February 10, 2023 | SPORTS | By Olivia Xerras
In 2023, podcasting is more intrinsic to American culture and lifestyle than ever before. During the pandemic, there was limited ability to physically have meetings and conversations with others. Podcasting fills this void and has allowed instant direct conversation in an entertaining format.
Jackson Safon has capitalized on this and, while doing so, has made quite a recognizable name for himself. As a freelance associate podcast producer working alongside some of the biggest names in professional sports, Safon has slowly but surely joined a network of sports geniuses.
His world revolves around the production of “The Draymond Green Show”, a podcast that explores NBA knowledge, current league drama, and expectations within professional basketball. “The Draymond Green Show” regularly brings on knowledgeable guests guided by questions from Green’s point of view.
He’s also involved with “Jenkins & Jonez”, a podcast focusing on Twitter drama and banter with an NBA flare. Safon also works on “R2C2”, a podcast that touches on MLB knowledge as well as NFL and NBA updates, as well as “Youth Inc.”, a podcast hosted by former Panthers tight end, Greg Olsen (a father himself) about how he navigates the world of youth sports with help from legacy families, coaches, and psychologists.
Safon’s audio, film, cutting, editing and overall coordination of these projects makes his day-to-day routine seemingly impossible to fathom for most, yet he manages to become more creative by the episode. Safon says, “It’s a world that’s not for everyone. There’s an inherent sort of looseness of it and lack of consistent job security is like a challenge that some people don’t want to face, which is totally understandable.”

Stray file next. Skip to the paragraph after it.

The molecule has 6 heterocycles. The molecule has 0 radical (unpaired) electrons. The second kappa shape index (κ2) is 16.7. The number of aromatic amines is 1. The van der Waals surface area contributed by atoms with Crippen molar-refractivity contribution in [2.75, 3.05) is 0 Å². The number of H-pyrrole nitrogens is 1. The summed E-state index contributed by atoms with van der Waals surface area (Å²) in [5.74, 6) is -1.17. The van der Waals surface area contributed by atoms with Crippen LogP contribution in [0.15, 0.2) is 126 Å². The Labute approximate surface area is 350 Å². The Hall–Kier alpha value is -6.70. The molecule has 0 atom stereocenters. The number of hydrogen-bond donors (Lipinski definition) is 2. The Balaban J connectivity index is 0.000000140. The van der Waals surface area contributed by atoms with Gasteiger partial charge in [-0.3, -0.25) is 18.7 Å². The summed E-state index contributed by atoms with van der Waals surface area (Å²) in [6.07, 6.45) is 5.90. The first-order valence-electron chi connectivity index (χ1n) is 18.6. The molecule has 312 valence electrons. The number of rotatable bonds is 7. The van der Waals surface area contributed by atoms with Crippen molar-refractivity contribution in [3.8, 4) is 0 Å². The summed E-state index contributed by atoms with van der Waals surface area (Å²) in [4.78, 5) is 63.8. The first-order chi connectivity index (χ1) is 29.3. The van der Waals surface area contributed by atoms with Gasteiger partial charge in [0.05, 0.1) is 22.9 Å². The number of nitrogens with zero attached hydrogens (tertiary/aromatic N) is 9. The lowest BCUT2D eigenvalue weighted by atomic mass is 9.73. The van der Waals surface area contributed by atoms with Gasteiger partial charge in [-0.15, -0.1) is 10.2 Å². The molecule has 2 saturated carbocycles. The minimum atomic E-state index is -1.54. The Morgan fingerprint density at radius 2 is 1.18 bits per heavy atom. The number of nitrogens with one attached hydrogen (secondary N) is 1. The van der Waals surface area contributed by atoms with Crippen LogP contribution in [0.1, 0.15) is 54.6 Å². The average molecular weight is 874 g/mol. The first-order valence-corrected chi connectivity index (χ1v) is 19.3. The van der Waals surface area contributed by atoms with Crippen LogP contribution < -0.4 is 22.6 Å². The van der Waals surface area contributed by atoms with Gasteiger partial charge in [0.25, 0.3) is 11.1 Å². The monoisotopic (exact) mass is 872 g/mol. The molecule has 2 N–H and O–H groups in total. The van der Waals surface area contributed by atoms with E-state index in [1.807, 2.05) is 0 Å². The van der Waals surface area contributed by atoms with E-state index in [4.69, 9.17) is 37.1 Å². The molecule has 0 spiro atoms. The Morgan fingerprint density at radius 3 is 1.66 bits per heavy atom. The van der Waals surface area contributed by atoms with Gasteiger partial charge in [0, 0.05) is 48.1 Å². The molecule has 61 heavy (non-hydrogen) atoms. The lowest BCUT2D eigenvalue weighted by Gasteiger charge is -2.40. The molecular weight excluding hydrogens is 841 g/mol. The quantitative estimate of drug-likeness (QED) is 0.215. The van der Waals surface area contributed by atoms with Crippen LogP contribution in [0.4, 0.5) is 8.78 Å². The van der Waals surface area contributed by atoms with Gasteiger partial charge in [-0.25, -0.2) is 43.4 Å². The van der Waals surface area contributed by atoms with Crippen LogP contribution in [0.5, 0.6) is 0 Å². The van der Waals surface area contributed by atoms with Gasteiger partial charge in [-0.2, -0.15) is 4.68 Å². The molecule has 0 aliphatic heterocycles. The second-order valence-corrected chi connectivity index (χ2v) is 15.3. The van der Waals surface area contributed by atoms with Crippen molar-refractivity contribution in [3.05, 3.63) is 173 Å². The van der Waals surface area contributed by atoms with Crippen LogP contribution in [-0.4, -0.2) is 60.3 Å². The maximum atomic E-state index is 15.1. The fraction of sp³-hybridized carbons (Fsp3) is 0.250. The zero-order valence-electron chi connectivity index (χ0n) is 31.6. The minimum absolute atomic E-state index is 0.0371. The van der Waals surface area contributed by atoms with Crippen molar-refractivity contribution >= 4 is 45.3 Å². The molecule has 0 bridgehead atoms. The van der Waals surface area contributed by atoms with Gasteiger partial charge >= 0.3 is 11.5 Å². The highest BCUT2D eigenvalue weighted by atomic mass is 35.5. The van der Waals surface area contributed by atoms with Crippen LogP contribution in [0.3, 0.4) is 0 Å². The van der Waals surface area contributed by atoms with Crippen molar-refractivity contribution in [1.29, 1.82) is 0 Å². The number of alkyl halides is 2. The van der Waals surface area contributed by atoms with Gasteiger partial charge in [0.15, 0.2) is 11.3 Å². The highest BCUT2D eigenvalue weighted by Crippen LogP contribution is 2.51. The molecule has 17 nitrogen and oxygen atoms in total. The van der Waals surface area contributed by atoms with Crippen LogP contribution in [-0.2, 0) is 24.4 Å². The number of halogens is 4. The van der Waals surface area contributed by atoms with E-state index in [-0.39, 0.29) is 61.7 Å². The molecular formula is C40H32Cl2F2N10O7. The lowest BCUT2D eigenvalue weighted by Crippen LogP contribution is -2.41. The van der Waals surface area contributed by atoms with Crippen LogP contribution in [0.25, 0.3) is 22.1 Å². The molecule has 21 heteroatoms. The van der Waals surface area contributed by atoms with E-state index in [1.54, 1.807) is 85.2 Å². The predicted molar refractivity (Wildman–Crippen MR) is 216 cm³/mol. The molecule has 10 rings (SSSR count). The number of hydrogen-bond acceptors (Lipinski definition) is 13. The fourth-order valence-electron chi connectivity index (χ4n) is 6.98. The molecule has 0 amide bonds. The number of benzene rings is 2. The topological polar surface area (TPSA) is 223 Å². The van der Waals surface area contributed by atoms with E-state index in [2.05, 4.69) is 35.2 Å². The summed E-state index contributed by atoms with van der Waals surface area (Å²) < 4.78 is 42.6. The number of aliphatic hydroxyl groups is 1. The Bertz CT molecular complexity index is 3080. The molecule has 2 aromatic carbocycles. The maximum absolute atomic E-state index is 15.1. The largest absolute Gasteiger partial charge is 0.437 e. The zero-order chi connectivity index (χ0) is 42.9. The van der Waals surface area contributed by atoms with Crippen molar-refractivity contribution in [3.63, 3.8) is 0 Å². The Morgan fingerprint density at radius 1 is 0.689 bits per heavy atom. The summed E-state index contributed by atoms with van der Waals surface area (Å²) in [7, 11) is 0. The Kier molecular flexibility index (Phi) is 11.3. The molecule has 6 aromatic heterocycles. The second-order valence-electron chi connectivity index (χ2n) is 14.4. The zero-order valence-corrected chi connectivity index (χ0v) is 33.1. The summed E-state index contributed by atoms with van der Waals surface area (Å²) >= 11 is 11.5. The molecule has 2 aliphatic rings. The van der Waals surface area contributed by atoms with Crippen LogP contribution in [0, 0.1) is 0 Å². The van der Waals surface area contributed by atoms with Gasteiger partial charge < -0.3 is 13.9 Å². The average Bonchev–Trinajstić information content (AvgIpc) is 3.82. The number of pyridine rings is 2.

“The Draymond Green Show” takes up most of his time, but even before his successful career in podcast freelancing took off, Safon’s path to success was all planned out after graduating from the University of Southern California.
Safon explains that after his junior year summer internship at ESPN, pasting together highlights for in-season sports, he dove right into another sports media company where he could put his innovative mind to the test titled The Ringer. He says that during his time at The Ringer, “There was no getting my foot wet, I was just in the pool. All of the sudden, I was just like meeting all these [famous] people.”
It was during this opportunity that Safon was able to grow his skillset and build a network to incorporate into his current work.
The point of diversity was brought up later in our conversation. Safon had a wide variety of voices across these successful projects, many of which were led by a racially diverse group of hosts.. On the potential need for a WNBA or female NCAA Division I basketball player to be a voice for “The Draymond Green Show”, Safron’s response was, “Definitely…almost all of our guests have been NBA players with a few exceptions to that…It’s definitely a priority.”
Hearing Safon’s response, there is certainly hope that a female voice, Paige Bueckers or Caitlin Clark for example, will appear on the podcast in the near future.
Jackson Safon has quickly become a producer to watch out for as a standout in his field of sports podcasting. Safon has proved that he has obtained a diverse set of skills from a broad range of experiences, and nothing seems to stop his creative potential.